In it, but not of it. TPM DC
"This is an important issue to the American people," said House Speaker John Boehner (R-OH). "This type of sex-selection is something most Americans find pretty repulsive. And our members feel strongly about it. That's why it's being brought to the floor."
The vote on the Prenatal Non-Discrimination Act (or PRENDA) makes the issue ripe for 30-second attack ads, the implication being that those who voted against the bill are sympathetic to abortions for the purposes of selecting gender.
The reality is more complicated.
Statistics suggest that gender-selective abortions, while a major problem in countries like China and India, are not prevalent in the United States.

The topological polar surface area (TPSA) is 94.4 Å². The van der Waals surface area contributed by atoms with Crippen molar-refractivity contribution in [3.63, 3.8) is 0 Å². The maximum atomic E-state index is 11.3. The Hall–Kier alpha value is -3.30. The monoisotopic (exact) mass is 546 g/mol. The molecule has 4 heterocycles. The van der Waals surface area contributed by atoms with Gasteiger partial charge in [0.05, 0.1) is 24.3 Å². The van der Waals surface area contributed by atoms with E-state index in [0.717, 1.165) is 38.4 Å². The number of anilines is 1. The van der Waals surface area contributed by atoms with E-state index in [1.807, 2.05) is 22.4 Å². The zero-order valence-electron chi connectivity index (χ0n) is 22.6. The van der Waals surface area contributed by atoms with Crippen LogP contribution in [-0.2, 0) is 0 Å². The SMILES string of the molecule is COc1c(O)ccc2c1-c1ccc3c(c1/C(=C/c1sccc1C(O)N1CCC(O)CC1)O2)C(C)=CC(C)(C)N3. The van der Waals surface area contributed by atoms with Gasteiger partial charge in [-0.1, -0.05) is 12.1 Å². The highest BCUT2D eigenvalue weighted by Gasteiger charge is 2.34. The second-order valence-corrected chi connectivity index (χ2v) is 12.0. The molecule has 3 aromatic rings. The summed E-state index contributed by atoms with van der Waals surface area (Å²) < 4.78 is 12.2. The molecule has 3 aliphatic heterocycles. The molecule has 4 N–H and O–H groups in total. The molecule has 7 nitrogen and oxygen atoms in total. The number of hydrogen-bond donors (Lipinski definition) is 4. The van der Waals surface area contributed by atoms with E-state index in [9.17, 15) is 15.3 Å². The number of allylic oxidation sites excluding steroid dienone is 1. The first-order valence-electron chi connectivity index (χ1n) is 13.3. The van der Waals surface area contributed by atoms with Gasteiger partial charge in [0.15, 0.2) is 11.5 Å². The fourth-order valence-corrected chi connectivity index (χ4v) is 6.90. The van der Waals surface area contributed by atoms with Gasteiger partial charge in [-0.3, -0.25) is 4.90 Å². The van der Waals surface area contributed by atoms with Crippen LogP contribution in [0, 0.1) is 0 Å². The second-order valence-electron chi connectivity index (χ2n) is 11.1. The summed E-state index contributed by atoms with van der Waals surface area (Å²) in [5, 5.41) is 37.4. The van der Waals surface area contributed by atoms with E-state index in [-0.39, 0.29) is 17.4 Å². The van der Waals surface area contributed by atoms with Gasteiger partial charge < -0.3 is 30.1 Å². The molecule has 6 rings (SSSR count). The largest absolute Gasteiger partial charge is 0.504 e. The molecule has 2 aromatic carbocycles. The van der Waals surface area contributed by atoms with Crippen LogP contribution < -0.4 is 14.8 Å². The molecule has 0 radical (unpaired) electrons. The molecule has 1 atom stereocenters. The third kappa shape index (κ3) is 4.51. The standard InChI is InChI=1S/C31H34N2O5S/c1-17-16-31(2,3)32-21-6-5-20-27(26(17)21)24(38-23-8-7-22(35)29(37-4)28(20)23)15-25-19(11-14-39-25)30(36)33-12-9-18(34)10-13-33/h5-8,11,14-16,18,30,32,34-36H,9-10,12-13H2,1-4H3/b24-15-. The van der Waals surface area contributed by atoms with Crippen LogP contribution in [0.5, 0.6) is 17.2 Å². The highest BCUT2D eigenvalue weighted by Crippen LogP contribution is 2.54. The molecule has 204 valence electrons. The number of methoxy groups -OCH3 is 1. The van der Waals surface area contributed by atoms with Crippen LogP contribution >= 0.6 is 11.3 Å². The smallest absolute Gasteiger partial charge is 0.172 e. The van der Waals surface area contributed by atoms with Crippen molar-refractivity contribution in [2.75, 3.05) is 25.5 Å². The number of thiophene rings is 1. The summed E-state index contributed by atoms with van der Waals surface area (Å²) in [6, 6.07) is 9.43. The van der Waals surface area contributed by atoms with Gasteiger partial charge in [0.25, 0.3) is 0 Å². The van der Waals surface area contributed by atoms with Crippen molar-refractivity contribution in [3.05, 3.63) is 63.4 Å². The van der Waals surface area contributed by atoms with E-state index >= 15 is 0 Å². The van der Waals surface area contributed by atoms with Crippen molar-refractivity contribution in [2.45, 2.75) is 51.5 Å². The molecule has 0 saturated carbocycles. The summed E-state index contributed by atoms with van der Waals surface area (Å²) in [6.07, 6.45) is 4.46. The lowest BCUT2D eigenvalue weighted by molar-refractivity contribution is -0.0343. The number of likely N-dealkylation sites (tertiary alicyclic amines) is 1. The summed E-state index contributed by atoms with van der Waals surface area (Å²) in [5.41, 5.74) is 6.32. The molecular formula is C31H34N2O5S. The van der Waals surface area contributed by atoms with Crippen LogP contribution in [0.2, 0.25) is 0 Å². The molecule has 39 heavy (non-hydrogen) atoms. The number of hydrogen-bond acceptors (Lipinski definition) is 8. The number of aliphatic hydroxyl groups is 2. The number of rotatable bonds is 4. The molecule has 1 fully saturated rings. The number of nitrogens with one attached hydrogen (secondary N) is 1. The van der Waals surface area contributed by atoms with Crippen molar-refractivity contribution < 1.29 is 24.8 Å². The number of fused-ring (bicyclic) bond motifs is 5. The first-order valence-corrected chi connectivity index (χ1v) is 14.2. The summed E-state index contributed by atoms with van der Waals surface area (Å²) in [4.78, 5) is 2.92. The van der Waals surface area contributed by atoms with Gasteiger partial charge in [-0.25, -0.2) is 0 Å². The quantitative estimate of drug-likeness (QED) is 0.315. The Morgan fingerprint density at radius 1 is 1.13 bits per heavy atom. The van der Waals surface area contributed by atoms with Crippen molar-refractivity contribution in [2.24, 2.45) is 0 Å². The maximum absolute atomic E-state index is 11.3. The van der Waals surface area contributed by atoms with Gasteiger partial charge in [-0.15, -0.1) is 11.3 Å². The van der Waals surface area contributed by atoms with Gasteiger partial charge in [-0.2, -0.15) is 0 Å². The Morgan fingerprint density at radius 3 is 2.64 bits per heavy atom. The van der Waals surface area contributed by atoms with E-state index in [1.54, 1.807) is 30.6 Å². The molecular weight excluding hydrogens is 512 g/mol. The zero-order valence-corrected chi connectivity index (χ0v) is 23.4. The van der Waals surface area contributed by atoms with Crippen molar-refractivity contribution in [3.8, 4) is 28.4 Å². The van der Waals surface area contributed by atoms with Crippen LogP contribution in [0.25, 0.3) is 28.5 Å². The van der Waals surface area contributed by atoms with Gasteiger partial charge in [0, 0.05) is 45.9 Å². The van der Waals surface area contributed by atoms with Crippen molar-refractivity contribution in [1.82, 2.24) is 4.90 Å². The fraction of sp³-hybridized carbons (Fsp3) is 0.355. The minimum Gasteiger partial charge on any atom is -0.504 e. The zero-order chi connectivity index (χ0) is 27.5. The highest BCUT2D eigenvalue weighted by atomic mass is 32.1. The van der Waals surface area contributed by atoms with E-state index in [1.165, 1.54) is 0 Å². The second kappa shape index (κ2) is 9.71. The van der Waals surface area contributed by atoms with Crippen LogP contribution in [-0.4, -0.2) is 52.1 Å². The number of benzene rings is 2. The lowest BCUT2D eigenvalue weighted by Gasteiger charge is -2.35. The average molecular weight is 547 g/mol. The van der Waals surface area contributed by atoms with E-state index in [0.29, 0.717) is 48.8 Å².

House Minority Leader Nancy Pelosi (D-CA) said the bill's premise is "not exactly scientific."
The measure, sponsored by anti-abortion advocate Rep. Trent Franks (R-AZ), would subject doctors and medical professionals to fines and imprisonment if they are found to have performed -- or failed to report -- abortions for the purposes of gender selection.
Opponents described the legislation as a sneak attack on abortion. "The Franks bill exploits the very real problems of sex discrimination and gender inequity while failing to offer any genuine solutions that would eliminate disparities in health-care access and information," said Nancy Keenan, president of NARAL Pro-Choice America.
"This bill is an attack on women's health masquerading as an anti-discrimination bill," said Rep. Jim McDermott (WA), the only physician in the Democratic caucus. "My friends, this bill is not what it claims to be."